My emotions were different this time around, however…
My test results and timing:
IUI– Friday 4/27, day 11 of my cycle
Implantation bleeding– 7 days post IUI
First positive pregnancy test– 10 days post IUI
1st HCG test (Friday 5/11)- 167
2nd HCG test (Tuesday 5/15)- 958
3rd HCG test (Thursday 5/17)- 2432
I was relieved to be done. Done with the process of trying to get pregnant.
It had felt like a huge slap in the face every time I entered the fertility clinic. I did not enjoy the process in the slightest and I felt like it heightened my grief.
I was sad. While I knew it wasn’t true, it felt like this pregnancy was going to mean that I was moving on from April.
Here I am 7 weeks pregnant and my emotions are still all over the place.
I haven’t yet experienced the pure joy and happiness that usually comes with my pregnancies. I haven’t been able to shake the sadness. I think of April. I miss her.
I wish so badly this was her- a second chance to be built right- A chance for me to build her correctly. I cry that my body failed us and didn’t take care of her.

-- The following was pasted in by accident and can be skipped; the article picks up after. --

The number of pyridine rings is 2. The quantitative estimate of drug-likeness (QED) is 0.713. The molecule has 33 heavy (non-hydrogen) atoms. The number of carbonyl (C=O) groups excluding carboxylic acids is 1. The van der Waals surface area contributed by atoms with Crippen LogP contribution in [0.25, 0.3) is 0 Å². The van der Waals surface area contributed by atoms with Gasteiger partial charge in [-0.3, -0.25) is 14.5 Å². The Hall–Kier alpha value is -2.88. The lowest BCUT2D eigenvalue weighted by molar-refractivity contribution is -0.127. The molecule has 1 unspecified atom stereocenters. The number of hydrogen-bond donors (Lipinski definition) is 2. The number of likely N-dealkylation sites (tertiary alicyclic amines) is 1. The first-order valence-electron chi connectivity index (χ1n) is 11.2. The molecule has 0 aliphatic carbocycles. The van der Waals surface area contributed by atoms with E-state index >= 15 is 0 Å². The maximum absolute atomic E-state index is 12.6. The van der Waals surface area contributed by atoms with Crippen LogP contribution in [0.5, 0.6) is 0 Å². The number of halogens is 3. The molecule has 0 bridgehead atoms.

I then cry that I am not happier right now. I cry and feel guilty about feeling sad. I want so desperately to just feel the joy right now.
I know I need to let my heart do what it needs to do. I need to let these emotions be ok.
I also know how fiercely I’ll love this little one. There’s no doubt in my mind the love that will be there. But I long to feel it now.
The Rainbow Pregnancy
This pregnancy, as with every other one I’ve had, is considered to be high risk.
My first pregnancy was high risk due to having cholestasis. I also had a short cervix and had to be put on early bed rest. I had to deliver at 37 weeks to make sure Caroline would be ok.
My second pregnancy was high risk due to the risk of having cholestasis again, and the fact that we’d caught something…I have a condition called antiphospholipid syndrome.
It makes me a super high risk for miscarriage. As a result, I have to do daily injections of Lovenox (a blood thinner), and I have to be monitored closely.
Then, of course, we found out that April had trisomy 13.
So, my third pregnancy is high risk for all of the above reasons. I am again to be closely monitored for cholestasis, I have to do the daily injections of Lovenox and be monitored frequently.